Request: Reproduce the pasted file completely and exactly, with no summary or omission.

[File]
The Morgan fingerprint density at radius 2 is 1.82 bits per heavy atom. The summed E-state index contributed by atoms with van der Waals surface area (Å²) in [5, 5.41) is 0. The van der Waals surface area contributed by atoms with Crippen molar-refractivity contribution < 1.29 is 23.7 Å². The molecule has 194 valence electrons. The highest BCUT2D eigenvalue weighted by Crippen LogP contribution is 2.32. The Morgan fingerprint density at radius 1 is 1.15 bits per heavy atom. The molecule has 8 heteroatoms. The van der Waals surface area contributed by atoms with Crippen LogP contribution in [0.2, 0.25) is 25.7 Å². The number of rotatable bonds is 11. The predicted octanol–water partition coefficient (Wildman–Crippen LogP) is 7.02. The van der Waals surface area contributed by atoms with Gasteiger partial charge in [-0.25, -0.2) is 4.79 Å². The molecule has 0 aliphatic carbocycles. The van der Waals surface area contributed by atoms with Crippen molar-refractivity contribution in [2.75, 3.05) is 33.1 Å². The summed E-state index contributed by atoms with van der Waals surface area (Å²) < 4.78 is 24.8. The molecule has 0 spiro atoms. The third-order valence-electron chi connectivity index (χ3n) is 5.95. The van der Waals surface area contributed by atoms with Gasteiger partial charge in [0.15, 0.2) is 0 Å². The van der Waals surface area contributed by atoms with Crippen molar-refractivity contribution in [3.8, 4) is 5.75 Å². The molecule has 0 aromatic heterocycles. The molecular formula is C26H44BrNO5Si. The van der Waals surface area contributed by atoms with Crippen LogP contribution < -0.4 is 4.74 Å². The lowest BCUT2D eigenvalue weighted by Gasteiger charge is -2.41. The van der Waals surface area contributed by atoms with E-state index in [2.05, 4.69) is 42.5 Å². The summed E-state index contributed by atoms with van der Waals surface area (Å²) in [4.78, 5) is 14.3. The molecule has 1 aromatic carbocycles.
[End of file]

The Morgan fingerprint density at radius 2 is 1.82 bits per heavy atom. The summed E-state index contributed by atoms with van der Waals surface area (Å²) in [5, 5.41) is 0. The van der Waals surface area contributed by atoms with Crippen molar-refractivity contribution < 1.29 is 23.7 Å². The molecule has 194 valence electrons. The highest BCUT2D eigenvalue weighted by Crippen LogP contribution is 2.32. The Morgan fingerprint density at radius 1 is 1.15 bits per heavy atom. The molecule has 8 heteroatoms. The van der Waals surface area contributed by atoms with Crippen LogP contribution in [0.2, 0.25) is 25.7 Å². The number of rotatable bonds is 11. The predicted octanol–water partition coefficient (Wildman–Crippen LogP) is 7.02. The van der Waals surface area contributed by atoms with Gasteiger partial charge in [-0.25, -0.2) is 4.79 Å². The molecule has 0 aliphatic carbocycles. The van der Waals surface area contributed by atoms with Crippen molar-refractivity contribution in [2.75, 3.05) is 33.1 Å². The summed E-state index contributed by atoms with van der Waals surface area (Å²) < 4.78 is 24.8. The molecule has 0 spiro atoms. The third-order valence-electron chi connectivity index (χ3n) is 5.95. The van der Waals surface area contributed by atoms with Gasteiger partial charge in [0.15, 0.2) is 0 Å². The van der Waals surface area contributed by atoms with Crippen molar-refractivity contribution in [3.8, 4) is 5.75 Å². The molecule has 0 aromatic heterocycles. The molecular formula is C26H44BrNO5Si. The van der Waals surface area contributed by atoms with Crippen LogP contribution < -0.4 is 4.74 Å². The lowest BCUT2D eigenvalue weighted by Gasteiger charge is -2.41. The van der Waals surface area contributed by atoms with E-state index in [2.05, 4.69) is 42.5 Å². The summed E-state index contributed by atoms with van der Waals surface area (Å²) in [4.78, 5) is 14.3. The molecule has 1 aromatic carbocycles.